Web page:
Microsoft Revenue Per Click Equals Google’s

Microsoft adCenter has recently increased their revenue per click to match Google, in spite of having a small chunk of the search market share (maybe 25% between Bing and Yahoo! Search to Google’s ~ 75%).

All we hear about Google’s love for the scientific method, the superiority of their relevancyalgorithms, them creating the best thing for advertisers, etc. has prettymuch been reduced to fluff.

Google is much more aggressive at forcingsearchersdown a set path, has a broader ad feature set, has more (~ 3x) search marketshare, and yet Microsoft is able to compete. And they have done this against a competitor which keeps making incremental changes to build additional yield.

The Arbitrage Game

How was Microsoft able to increase their yield so much? If you go back 5 years, at the time Yahoo! powered a greater share of search traffic then than Microsoft does now, and their ads were powering both MSN and Yahoo! Search. How did Microsoft catch up with Google when Yahoo! failed to compete?

One word: arbitrage.

I have long railed on Yahoo! for screwing advertisers with fraudulent traffic sources. Arbitragers destroyed the value of Yahoo! clicks & it wasn’t until 2010 that Yahoo! allowed you to opt out of the fraudulent traffic.

Even today, Yahoo! still arbitrages search traffic through their home page’s trending now section.

Notice the word highlighted in yellow. In most cases Yahoo! will typically spike one or two commercially oriented keywords into their trending box. Having ranked for numerous of these keywords, I can tell you that they can drive thousands of search clicks…which can be an expensive shot of traffic if you are paying $5 a click for them. The ‘high blood pressure’ might be a Dollar or two, but I have seen some expensive finance keywords in there as well.

A Look Under the Hood of Smaller Search Engines

The thing to understand about paid sources of traffic is that as soon as you add the element of payment there becomes a set ofmixedincentivesalongthevalue chain.

I won’t tell you which search engine it was, other than to say it was a publicly traded one, but about 4 years back a second tier search engine sent me a spreadsheet of [keywords * their bid prices] and wanted me to “generate traffic” for them.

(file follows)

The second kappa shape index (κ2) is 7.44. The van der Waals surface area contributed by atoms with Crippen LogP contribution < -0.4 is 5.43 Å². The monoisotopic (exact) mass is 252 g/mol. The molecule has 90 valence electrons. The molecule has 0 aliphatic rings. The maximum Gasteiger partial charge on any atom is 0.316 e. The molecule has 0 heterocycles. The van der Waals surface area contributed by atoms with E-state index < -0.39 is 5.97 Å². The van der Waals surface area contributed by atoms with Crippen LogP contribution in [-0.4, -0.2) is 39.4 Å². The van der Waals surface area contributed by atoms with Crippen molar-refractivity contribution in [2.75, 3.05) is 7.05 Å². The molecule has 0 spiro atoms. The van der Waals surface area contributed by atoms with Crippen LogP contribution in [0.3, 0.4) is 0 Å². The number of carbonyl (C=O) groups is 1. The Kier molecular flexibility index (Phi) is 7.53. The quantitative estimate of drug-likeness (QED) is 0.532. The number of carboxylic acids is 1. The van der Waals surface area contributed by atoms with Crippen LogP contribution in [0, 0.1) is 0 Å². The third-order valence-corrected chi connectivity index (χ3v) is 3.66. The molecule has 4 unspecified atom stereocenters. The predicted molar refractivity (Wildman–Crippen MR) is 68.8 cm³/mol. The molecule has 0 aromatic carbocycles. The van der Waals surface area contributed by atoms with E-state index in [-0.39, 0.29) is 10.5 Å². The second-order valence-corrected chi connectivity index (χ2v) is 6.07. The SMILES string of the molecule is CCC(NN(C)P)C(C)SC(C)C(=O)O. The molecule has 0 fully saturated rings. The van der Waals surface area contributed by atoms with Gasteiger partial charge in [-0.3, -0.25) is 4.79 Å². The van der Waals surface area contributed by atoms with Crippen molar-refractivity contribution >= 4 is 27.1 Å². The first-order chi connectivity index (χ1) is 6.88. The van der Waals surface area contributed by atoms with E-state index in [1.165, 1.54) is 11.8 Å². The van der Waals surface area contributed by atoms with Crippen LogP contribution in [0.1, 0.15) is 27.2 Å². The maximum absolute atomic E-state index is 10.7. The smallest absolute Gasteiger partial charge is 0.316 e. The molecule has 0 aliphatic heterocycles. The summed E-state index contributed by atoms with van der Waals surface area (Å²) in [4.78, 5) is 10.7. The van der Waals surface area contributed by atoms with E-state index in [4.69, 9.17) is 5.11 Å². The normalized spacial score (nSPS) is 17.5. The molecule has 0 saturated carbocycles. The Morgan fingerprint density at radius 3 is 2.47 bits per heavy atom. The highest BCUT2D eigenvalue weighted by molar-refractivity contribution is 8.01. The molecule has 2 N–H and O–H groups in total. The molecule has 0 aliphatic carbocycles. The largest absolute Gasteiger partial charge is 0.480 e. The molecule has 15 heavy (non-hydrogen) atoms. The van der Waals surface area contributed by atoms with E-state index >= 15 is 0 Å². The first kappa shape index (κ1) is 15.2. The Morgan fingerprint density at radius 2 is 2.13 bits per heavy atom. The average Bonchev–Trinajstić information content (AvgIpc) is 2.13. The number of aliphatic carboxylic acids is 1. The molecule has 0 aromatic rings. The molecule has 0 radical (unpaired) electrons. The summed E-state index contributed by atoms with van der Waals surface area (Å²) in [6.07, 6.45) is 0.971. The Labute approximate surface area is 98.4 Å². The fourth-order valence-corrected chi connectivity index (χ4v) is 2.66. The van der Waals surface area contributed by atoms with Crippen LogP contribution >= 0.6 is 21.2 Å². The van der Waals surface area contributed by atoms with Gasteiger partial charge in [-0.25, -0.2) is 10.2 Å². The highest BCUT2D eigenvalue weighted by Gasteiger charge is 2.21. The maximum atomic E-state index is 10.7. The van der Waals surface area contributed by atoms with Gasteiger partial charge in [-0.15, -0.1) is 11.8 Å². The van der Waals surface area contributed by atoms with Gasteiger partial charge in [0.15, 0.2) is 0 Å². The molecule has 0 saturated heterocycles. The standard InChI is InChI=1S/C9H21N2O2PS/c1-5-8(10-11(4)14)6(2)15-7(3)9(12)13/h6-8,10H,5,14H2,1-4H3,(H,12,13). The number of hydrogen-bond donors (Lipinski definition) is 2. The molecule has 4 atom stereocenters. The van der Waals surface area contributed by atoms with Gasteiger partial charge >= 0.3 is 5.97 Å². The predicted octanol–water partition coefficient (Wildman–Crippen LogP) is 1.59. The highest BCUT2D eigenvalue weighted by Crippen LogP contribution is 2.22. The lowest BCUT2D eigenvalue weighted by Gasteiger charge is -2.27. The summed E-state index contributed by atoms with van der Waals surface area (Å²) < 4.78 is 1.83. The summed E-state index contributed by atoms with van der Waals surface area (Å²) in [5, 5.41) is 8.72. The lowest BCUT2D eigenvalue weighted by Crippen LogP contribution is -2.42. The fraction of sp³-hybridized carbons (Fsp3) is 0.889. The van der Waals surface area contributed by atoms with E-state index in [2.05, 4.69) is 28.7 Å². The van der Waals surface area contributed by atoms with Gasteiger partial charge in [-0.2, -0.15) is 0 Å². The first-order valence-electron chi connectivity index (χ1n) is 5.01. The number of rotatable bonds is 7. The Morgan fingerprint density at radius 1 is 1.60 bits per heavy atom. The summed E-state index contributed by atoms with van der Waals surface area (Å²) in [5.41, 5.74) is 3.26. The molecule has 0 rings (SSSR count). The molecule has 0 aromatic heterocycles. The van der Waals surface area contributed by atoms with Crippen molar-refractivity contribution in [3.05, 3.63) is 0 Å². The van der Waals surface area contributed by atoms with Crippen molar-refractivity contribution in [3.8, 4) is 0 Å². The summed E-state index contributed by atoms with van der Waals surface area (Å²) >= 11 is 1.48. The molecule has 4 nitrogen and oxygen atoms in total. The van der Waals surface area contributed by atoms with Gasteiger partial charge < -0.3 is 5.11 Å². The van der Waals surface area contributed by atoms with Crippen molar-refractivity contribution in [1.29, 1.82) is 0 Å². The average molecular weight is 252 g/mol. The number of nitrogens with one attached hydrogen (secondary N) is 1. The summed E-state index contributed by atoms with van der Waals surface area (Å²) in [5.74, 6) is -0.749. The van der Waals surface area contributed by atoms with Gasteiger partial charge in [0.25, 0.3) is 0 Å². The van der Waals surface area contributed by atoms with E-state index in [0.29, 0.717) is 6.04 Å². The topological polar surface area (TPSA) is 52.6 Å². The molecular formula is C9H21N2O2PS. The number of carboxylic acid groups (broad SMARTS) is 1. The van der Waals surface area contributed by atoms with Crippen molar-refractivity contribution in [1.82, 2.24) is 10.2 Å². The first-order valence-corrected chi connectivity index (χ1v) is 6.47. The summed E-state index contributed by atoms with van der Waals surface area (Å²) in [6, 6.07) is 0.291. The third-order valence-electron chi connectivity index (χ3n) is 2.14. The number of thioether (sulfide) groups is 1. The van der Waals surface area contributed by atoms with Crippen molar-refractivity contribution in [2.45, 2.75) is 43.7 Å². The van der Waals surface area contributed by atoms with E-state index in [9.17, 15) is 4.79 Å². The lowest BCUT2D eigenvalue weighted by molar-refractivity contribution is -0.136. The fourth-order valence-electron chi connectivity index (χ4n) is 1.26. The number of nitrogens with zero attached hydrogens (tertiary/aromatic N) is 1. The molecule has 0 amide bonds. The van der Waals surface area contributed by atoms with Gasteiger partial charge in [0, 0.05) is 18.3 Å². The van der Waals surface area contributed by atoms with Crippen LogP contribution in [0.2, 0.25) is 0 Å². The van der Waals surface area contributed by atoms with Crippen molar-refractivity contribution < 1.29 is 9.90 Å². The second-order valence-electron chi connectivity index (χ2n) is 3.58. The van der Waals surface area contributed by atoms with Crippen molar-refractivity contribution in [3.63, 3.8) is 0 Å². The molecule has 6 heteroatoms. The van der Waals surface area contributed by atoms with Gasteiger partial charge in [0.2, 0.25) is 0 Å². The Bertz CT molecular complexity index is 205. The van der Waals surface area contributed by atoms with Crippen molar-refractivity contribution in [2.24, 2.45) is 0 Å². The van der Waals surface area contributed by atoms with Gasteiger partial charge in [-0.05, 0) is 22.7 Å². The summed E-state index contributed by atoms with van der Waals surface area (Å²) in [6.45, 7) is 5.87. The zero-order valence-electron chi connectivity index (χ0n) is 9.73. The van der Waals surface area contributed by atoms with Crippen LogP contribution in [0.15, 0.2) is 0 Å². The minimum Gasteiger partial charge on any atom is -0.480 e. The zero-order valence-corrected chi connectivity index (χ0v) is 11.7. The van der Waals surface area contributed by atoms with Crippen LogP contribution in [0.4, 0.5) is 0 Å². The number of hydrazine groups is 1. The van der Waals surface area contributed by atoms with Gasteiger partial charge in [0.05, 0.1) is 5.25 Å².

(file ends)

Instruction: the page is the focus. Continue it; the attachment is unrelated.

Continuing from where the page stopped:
1). Direct Partnership – Pull our ads to display on the site(s) for high paying keyword terms. The traffic must be unique and convert well for the advertiser (search engine traffic is the best). We can display ads in a variety of format and target the top terms on our network. Makes for a good compliment to other revenue streams.

2). Aggressive Referral Partnerships – I will compensate you and/or any other contacts in the black hat SEO realm up to 10% of all revenues generated by referred partnerships. (There are some SEO guys out there doing 1K+ per day in revenue – 10% = 100.00 additional per day for the life of those accounts). I am definitely willing to compensate nicely for referral of these contacts for Direct Partnership deals.

That second tier set up is of course why so many affiliate blogs recommend signing up for every affiliate network in the world. But the big issue with Yahoo! was that (in spite of being a major leading search engine) they were still operating like the 3rd tier folks, with certain publishers being able to access high payouts and CPC stats. Some of the folks running the Overture feed where whoring out out to others & one well known webmaster even has the word “clickbot” in his nickname. Yahoo! made it hard for advertisers to opt out, and that is what killed their click value.

What coincided with Microsoft’s increasing revenues per click? They reined in the arbitrage folks.

SEO = Still Amazing

But the purpose of this post is to point back to the value of SEO clicks. Advertisers spend over $30 billion a year buying ads from search engines & the organic search results still get the bulk of the clicks. Of course search engines are pushing to eat the organic results as well, but for anyone who has a strong organic traffic stream it is easy to under-appreciate the value until you realize how scarce and expensive pure & clean search traffic is.

Make hay while the sun shines! 🙂

More: continued here